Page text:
Owners of a continuing care facility for retired individuals face numerous liability risks on a daily basis. Continuing Care Retirement Communities (CCRCs) offer a variety of services within one community, including guaranteed lifetime housing for seniors, along with social activities and can provide increased levels of care as a person’s needs change.
Risk management for CCRCs is important because it only takes one expensive lawsuit to cause serious damage to both the financial stability and the reputation of this type of vital and useful business. Primary risks and concerns include issues and factors such as incorrect medical treatment or failure to provide the correct medication to a resident, violating their rights, or causing (or failing to prevent) slip and fall and other debilitating accidents. Elderly people are much more susceptible to injuries and need to be in a safe environment at all times.
Managing risk will provide a higher level of safety
Though accidents are never completely preventable, there are steps that both you and your staff can take to potentially reduce liability risks at work. This is best accomplished by having your facility take a proactive approach to identifying the various hazards that may exist and prevent losses before they occur. This includes conducting an ongoing analysis of actual hazards that have occurred, as well as any potential hazards in known areas of exposure. The procedures set forth should help to prevent situations that could give rise to an adverse event, which is any occurrence that could result in an insurance claim.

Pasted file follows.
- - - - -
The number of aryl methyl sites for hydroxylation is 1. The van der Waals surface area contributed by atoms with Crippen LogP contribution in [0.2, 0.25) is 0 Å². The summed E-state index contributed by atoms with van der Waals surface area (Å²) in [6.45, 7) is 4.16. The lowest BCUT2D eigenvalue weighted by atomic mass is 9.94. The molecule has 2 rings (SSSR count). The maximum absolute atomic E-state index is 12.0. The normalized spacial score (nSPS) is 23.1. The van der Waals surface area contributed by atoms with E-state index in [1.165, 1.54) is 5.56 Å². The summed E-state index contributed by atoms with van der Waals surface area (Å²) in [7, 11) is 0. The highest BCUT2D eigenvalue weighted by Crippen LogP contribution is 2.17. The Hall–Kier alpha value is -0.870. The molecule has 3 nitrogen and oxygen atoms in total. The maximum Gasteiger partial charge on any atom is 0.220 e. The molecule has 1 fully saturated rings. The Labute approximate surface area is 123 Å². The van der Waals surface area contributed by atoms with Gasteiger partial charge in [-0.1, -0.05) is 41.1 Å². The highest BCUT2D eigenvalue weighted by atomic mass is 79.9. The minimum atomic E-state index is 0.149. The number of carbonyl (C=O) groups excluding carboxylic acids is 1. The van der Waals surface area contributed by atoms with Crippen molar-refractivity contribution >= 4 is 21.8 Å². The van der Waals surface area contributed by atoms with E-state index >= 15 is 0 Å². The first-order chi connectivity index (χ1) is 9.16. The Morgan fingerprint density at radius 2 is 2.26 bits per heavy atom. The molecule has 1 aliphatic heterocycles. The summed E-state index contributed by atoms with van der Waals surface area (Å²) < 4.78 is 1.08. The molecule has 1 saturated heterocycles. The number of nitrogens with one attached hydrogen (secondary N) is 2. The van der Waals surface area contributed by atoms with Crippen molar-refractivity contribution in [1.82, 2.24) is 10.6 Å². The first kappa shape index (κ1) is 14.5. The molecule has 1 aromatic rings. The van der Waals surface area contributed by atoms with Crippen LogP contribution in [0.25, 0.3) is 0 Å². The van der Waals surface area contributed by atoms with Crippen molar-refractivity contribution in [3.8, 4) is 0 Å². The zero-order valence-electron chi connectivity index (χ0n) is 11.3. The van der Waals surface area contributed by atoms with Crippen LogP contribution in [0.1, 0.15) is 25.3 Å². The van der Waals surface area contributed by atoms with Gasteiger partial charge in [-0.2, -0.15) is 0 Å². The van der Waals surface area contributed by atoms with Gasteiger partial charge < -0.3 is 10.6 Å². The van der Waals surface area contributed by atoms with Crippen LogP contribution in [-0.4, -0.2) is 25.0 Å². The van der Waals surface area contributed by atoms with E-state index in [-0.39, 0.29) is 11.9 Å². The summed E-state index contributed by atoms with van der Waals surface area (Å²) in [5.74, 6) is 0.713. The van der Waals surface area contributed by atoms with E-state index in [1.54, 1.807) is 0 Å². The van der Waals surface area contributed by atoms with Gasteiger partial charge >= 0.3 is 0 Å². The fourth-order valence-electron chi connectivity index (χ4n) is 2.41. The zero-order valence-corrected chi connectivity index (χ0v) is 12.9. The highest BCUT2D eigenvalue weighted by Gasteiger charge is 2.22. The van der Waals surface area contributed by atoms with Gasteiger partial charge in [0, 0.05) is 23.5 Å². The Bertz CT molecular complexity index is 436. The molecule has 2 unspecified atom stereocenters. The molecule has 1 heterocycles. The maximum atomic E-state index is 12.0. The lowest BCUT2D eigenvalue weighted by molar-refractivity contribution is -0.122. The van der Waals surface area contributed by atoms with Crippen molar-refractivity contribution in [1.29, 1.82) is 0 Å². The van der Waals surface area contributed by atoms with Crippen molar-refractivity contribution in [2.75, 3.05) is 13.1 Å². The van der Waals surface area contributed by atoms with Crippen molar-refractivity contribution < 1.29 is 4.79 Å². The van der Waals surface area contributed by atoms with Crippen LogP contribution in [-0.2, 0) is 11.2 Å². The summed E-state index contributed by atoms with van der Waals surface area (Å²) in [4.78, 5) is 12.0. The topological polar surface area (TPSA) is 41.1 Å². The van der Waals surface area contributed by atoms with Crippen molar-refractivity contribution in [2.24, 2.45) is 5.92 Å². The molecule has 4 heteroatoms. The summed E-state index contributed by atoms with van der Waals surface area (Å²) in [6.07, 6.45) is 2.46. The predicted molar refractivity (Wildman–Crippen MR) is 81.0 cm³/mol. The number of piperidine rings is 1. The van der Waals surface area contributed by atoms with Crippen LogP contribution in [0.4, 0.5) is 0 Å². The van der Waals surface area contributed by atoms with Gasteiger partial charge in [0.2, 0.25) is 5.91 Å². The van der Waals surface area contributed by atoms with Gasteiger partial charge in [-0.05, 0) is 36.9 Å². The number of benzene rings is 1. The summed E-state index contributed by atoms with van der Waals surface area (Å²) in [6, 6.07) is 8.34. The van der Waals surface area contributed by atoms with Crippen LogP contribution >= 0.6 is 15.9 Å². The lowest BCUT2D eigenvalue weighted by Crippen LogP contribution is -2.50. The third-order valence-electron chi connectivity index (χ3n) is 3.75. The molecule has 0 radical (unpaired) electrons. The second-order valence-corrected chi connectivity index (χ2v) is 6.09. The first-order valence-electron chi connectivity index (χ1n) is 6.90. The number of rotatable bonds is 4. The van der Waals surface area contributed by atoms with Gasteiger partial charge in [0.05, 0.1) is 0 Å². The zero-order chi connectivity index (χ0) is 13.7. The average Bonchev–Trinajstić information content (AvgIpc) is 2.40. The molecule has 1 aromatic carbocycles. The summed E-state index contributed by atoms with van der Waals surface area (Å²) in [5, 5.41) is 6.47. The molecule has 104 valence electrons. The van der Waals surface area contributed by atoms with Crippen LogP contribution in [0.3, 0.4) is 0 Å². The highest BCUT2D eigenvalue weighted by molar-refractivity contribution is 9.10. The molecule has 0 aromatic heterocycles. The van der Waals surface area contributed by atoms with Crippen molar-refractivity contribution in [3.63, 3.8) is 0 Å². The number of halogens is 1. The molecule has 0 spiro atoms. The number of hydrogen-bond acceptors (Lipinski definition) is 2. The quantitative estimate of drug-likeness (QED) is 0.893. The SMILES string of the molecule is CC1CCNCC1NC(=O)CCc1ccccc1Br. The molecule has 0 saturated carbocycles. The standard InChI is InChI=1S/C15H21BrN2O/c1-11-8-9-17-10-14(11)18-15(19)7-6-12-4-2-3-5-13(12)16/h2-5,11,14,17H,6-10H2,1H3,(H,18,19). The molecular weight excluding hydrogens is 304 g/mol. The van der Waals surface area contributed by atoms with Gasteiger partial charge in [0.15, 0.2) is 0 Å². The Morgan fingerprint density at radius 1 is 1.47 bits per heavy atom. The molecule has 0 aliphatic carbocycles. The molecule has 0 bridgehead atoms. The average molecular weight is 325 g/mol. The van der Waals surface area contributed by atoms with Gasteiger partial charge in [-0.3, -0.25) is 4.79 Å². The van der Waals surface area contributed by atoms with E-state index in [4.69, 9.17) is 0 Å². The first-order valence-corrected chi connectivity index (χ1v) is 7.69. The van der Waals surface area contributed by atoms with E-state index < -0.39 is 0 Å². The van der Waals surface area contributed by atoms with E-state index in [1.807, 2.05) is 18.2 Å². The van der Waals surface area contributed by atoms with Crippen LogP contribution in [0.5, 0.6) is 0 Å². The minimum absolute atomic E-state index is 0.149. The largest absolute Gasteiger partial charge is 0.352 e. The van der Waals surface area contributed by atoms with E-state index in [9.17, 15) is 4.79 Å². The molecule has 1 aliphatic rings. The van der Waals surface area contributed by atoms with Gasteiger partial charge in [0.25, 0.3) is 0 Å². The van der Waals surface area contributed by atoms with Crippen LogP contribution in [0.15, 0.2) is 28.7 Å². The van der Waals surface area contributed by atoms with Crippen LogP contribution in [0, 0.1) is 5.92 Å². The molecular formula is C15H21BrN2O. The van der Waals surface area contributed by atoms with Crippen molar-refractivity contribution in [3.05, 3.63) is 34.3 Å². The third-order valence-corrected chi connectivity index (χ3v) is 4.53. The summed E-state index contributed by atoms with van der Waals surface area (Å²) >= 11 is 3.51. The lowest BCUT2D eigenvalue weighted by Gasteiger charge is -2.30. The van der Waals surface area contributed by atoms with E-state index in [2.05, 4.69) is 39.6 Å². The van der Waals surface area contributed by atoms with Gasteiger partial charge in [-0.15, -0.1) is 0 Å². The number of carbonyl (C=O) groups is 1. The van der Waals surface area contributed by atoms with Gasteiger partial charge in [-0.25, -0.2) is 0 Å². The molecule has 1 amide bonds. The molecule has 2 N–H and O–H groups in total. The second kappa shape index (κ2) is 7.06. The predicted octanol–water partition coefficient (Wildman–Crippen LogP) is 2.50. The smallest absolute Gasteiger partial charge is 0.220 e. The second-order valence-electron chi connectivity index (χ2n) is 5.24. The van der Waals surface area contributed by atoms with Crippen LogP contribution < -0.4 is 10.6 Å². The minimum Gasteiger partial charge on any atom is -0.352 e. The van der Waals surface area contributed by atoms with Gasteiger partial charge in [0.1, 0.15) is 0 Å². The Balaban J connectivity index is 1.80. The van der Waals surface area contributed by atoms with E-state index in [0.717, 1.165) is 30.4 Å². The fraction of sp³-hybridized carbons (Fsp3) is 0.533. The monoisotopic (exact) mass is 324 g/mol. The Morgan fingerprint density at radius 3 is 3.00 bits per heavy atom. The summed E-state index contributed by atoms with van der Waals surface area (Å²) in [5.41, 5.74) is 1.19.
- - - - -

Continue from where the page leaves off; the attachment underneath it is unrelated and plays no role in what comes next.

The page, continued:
Establishing and implementing procedures for training your staff is a good way to start your risk management for CCRCs. Make sure that new hires, as well as seasoned staff, are informed of all updated information on how to reduce risks, thereby controlling loss in your facility. They should be taught how to recognize potential risks, notify managers, and implement their own best practices to mitigate those retirement community liability concerns.
Another important factor in reducing liability risks is to establish procedures to allow for the family or guardian of the nursing home resident to be informed as soon as possible in the event of any injury or accident. Doing this, and having documentation of the event, can help immensely in gaining the family’s trust, and could potentially prevent the family from making a claim against your facility.